Swedish CIO contributes best practices for ethical use of artificial intelligence

IT leaders are scrambling to keep up with AI technology, but many are losing sight of its ethical impact – and what CIOs need to do to ensure responsible use

OpenAI writes on its website: “The amount of compute used in the largest AI [artificial intelligence] training runs has been increasing exponentially with a 3.4-month doubling time (by comparison, Moore’s Law had a two-year doubling period).”

According to OpenAI, this growth amounts to 300,000-times more computing power required today as opposed to 2012, which is a far greater increase than the seven-times growth of computing power you get over the same period if you assume the two-year doubling period predicted by Moore’s Law. 

When you extrapolate, two things become apparent. The first is that computers will never keep up with the rise in demand from AI applications, unless some disruptive change occurs and is made available for industry. While quantum computing and in-memory computing are two potentially game-changing technologies, both are still a few years off.

The second thing that’s apparent is that, in their struggle to keep up with the demands of AI, computer manufacturers will churn out new hardware and datacentres and run everything they have at maximum power. As a result, e-waste and carbon footprints will soon get out of hand. This is the scenario we’re now in – and we’ll be here for several years to come. 

According to Niklas Sundberg, chief digital officer and senior vice-president of Kuehne+Nagel, AI already has a big carbon footprint and it’s getting bigger, fast. It requires a lot of new hardware, which not only requires metals that become e-waste, but also produces a lot of carbon emissions in the manufacturing process. Moreover, running the hardware at the intensities required for both AI training and inference produces still more carbon emissions – on an ongoing basis. 

Sundberg published his book, Sustainable IT playbook for technology leaders, in October 2022, about a month before OpenAI launched ChatGPT. The names of the technologies have changed, but the principles of his book still apply to the post-generative AI (GenAI) world.

On the one hand, IT leaders need to keep up with technology to ensure their organisations remain competitive. On the other, they have to act responsibly with regards to climate change – not only is it the right thing to do, but it’s also the only way they can comply with new regulation, including scope 3 reporting, which covers emissions across the supply chain. 

Three ways of reducing your carbon emissions 

In a recent article, Tackling AI’s climate change problem, published in the winter 2024 issue of the MIT Sloan management review, Sundberg says three best practices can be applied in the short term to minimise carbon emissions. These are what he calls the 3Rs: relocate, right-size and re-architect

Relocate datacentres to places such as Quebec, where energy is almost 100% renewable, and the average carbon intensity is 32 grams per kilowatt-hour, he writes. For American IT leaders, where the average carbon emissions for a datacentre is 519 grams per kilowatt-hour, this would result in a 16-fold reduction. 

By moving on-premise IT assets to a well-architected cloud-based datacentre, organisations could save on emissions and energy by a factor of 1.4 to 2, according to Sundberg. Cloud-based datacentres are built for energy efficiency.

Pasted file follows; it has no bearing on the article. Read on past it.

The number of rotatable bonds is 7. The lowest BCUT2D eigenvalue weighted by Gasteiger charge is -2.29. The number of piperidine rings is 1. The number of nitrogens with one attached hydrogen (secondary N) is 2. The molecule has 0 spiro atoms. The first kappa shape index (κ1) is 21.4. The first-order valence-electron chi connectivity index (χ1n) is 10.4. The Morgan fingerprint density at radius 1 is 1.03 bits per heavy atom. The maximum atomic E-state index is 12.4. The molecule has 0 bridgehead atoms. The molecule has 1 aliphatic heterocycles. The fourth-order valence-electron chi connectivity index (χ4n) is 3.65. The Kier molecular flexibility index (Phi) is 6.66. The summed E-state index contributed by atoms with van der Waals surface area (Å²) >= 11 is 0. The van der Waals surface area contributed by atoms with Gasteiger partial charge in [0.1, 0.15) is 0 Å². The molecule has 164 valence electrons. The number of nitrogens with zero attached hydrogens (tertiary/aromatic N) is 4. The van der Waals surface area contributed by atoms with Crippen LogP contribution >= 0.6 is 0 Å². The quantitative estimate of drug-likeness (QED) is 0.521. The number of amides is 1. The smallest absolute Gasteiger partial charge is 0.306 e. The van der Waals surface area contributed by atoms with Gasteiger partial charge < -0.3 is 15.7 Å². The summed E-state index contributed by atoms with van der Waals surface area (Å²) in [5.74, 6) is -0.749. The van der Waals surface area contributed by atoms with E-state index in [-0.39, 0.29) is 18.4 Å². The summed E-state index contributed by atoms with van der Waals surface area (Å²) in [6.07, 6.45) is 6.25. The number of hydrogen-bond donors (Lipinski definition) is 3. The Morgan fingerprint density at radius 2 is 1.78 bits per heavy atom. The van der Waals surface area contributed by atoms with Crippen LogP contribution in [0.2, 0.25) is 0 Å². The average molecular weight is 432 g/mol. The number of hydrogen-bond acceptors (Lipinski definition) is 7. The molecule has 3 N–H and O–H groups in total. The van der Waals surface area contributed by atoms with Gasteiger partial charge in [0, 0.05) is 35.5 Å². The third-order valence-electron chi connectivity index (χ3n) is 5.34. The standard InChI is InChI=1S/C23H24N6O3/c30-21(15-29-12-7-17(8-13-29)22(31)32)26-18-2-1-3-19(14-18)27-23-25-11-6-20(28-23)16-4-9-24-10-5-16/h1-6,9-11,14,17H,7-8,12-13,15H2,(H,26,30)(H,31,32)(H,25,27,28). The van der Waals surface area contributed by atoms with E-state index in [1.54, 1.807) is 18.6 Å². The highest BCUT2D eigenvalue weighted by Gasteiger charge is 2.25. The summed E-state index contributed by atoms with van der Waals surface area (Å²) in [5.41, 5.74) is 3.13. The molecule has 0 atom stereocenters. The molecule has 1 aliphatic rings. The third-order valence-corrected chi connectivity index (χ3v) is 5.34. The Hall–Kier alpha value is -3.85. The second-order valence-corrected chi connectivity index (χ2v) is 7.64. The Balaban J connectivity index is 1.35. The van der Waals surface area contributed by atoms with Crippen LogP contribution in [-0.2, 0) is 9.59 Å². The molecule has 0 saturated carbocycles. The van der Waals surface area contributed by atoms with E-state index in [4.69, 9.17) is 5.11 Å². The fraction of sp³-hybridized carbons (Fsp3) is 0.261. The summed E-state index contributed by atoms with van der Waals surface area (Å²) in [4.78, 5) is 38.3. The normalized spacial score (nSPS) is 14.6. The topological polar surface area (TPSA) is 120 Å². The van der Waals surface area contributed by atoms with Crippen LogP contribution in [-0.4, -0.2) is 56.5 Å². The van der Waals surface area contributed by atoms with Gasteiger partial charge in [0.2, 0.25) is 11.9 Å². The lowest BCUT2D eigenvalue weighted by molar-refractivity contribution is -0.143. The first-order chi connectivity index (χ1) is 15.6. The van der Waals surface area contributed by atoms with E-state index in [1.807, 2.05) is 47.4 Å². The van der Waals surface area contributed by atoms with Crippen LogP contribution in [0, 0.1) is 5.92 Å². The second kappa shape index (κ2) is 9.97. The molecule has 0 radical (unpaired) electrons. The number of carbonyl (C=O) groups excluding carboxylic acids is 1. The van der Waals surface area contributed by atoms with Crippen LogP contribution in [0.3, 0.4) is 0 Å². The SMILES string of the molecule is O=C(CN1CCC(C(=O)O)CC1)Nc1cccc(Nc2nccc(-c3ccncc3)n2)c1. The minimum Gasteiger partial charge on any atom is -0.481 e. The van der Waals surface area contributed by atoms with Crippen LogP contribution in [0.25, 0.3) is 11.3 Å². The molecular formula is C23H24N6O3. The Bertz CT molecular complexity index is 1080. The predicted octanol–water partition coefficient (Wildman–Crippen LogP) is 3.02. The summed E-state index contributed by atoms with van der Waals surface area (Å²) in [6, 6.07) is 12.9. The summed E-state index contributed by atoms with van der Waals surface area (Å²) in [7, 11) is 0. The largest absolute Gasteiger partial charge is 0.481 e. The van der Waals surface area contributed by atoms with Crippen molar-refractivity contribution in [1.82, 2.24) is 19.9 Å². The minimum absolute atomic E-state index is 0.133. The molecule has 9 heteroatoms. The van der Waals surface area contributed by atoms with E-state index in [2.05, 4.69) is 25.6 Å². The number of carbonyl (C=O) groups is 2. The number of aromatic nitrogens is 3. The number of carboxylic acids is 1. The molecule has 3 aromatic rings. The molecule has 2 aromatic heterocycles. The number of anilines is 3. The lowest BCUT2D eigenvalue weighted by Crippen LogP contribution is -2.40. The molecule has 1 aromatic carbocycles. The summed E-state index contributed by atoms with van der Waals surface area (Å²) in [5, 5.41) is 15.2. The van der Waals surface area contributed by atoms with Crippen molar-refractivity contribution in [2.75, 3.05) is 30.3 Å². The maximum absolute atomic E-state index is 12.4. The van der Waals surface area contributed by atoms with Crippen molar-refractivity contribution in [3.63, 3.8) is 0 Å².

Right-size your AI models and applications to fit what you really need. Sundberg writes that companies can reduce their carbon footprints by right-sizing their AI models and applications, and using good archiving procedures. 

If you use processors and systems designed for machine learning, instead of general-purpose hardware and platforms, you can increase both performance and efficiency by a factor of between two and five, writes Sundberg. Look for the right balance of scope, model size, model quality and efficiency. If you can schedule training periods to run at times of the day when carbon intensity tends to be lower, that also helps. 

Choosing the right machine learning model architecture can also make a big difference. A sparse model, for example, can not only improve machine learning quality, but it can also decrease computing by a factor of three to 10 times. 

Why cross-organisational governance is needed for AI 

“When it comes to AI in general, there’s a bit of a breach of personal and societal trust,” says Sundberg. “We’re seeing implications of that with GenAI emerging quite quickly. IT has a role to play to govern that data and to make sure that it’s trustworthy. This is extremely important, and this is something that was talked about at Davos.”

According to Sundberg, while there were only 60 IT leaders among the 3,000 executives attending the event, GenAI dominated the discussion. “Everybody was talking about governance and responsible usage of AI,” he says. 

Because of the broad applicability of AI, governance needs to be multidisciplinary, because of its broad applicability across business units and functional units and the outside world. It needs to be the bridge that connects organisational silos and unite different functions and leaders. 

“The technology is developing very, very rapidly, and it’s really important to make sure you put an AI governance framework in place along these use cases that you’re executing or that are emerging,” says Sundberg. “CIOs [chief information officers] need to set up things such as acceptable usage policies, design principles and so forth.”  

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